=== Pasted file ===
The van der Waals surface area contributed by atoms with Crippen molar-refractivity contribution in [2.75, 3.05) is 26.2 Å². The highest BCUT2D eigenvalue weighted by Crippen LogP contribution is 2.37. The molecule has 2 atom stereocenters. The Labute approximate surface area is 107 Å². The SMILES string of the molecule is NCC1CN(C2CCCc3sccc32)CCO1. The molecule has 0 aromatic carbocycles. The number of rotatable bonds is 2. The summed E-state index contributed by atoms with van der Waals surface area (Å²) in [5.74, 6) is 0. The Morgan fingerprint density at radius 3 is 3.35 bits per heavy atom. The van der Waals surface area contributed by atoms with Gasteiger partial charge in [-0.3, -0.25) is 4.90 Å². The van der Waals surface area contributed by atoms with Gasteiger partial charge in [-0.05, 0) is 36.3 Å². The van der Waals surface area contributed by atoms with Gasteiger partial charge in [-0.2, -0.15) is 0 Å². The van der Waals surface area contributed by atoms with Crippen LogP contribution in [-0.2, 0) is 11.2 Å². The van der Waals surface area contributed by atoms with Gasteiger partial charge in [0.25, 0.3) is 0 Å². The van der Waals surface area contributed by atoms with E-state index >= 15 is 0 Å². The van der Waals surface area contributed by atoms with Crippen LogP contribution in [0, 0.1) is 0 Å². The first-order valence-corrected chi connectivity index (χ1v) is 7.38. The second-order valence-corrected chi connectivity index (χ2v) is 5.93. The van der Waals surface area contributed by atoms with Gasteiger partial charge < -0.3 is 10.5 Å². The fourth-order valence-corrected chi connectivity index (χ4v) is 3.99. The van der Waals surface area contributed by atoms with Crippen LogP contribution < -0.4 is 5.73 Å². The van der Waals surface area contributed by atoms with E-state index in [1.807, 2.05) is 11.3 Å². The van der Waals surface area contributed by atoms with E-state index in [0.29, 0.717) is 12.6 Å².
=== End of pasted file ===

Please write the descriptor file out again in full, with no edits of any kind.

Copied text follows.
The van der Waals surface area contributed by atoms with Crippen molar-refractivity contribution in [2.75, 3.05) is 26.2 Å². The highest BCUT2D eigenvalue weighted by Crippen LogP contribution is 2.37. The molecule has 2 atom stereocenters. The Labute approximate surface area is 107 Å². The SMILES string of the molecule is NCC1CN(C2CCCc3sccc32)CCO1. The molecule has 0 aromatic carbocycles. The number of rotatable bonds is 2. The summed E-state index contributed by atoms with van der Waals surface area (Å²) in [5.74, 6) is 0. The Morgan fingerprint density at radius 3 is 3.35 bits per heavy atom. The van der Waals surface area contributed by atoms with Gasteiger partial charge in [-0.3, -0.25) is 4.90 Å². The van der Waals surface area contributed by atoms with Gasteiger partial charge in [-0.05, 0) is 36.3 Å². The van der Waals surface area contributed by atoms with Gasteiger partial charge in [-0.2, -0.15) is 0 Å². The van der Waals surface area contributed by atoms with Crippen LogP contribution in [-0.2, 0) is 11.2 Å². The van der Waals surface area contributed by atoms with Gasteiger partial charge in [0.25, 0.3) is 0 Å². The van der Waals surface area contributed by atoms with E-state index >= 15 is 0 Å². The van der Waals surface area contributed by atoms with Crippen LogP contribution in [0, 0.1) is 0 Å². The first-order valence-corrected chi connectivity index (χ1v) is 7.38. The second-order valence-corrected chi connectivity index (χ2v) is 5.93. The van der Waals surface area contributed by atoms with Gasteiger partial charge < -0.3 is 10.5 Å². The fourth-order valence-corrected chi connectivity index (χ4v) is 3.99. The van der Waals surface area contributed by atoms with Crippen LogP contribution < -0.4 is 5.73 Å². The van der Waals surface area contributed by atoms with E-state index in [1.807, 2.05) is 11.3 Å². The van der Waals surface area contributed by atoms with E-state index in [0.29, 0.717) is 12.6 Å².